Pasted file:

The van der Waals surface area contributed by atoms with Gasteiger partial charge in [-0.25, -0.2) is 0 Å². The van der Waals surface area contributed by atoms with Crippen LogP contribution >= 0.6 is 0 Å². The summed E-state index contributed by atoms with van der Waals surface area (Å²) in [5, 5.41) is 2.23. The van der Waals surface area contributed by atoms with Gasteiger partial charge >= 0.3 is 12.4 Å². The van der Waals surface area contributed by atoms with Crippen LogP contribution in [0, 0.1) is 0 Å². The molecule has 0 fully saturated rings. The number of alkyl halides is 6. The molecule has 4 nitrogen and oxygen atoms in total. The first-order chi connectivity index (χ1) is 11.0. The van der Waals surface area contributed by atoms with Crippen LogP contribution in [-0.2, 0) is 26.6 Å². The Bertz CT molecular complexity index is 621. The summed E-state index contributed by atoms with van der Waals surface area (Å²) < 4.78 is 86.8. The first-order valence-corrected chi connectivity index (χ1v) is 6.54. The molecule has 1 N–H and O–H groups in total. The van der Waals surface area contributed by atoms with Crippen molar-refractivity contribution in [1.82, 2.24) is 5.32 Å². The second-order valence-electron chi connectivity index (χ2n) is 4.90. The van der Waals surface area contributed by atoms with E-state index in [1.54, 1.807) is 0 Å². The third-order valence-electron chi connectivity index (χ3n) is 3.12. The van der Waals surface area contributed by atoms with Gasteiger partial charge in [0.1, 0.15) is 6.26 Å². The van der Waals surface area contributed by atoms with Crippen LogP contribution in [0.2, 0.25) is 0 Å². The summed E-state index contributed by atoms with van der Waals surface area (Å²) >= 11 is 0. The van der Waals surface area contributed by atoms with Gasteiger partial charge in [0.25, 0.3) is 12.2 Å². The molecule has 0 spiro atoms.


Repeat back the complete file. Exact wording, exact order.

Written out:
The van der Waals surface area contributed by atoms with Gasteiger partial charge in [-0.25, -0.2) is 0 Å². The van der Waals surface area contributed by atoms with Crippen LogP contribution >= 0.6 is 0 Å². The summed E-state index contributed by atoms with van der Waals surface area (Å²) in [5, 5.41) is 2.23. The van der Waals surface area contributed by atoms with Gasteiger partial charge >= 0.3 is 12.4 Å². The van der Waals surface area contributed by atoms with Crippen LogP contribution in [0, 0.1) is 0 Å². The molecule has 0 fully saturated rings. The number of alkyl halides is 6. The molecule has 4 nitrogen and oxygen atoms in total. The first-order chi connectivity index (χ1) is 11.0. The van der Waals surface area contributed by atoms with Crippen LogP contribution in [-0.2, 0) is 26.6 Å². The Bertz CT molecular complexity index is 621. The summed E-state index contributed by atoms with van der Waals surface area (Å²) < 4.78 is 86.8. The first-order valence-corrected chi connectivity index (χ1v) is 6.54. The molecule has 1 N–H and O–H groups in total. The van der Waals surface area contributed by atoms with Crippen molar-refractivity contribution in [1.82, 2.24) is 5.32 Å². The second-order valence-electron chi connectivity index (χ2n) is 4.90. The van der Waals surface area contributed by atoms with E-state index in [1.54, 1.807) is 0 Å². The third-order valence-electron chi connectivity index (χ3n) is 3.12. The van der Waals surface area contributed by atoms with Gasteiger partial charge in [0.1, 0.15) is 6.26 Å². The van der Waals surface area contributed by atoms with Crippen LogP contribution in [0.2, 0.25) is 0 Å². The summed E-state index contributed by atoms with van der Waals surface area (Å²) >= 11 is 0. The van der Waals surface area contributed by atoms with Gasteiger partial charge in [0.25, 0.3) is 12.2 Å². The molecule has 0 spiro atoms.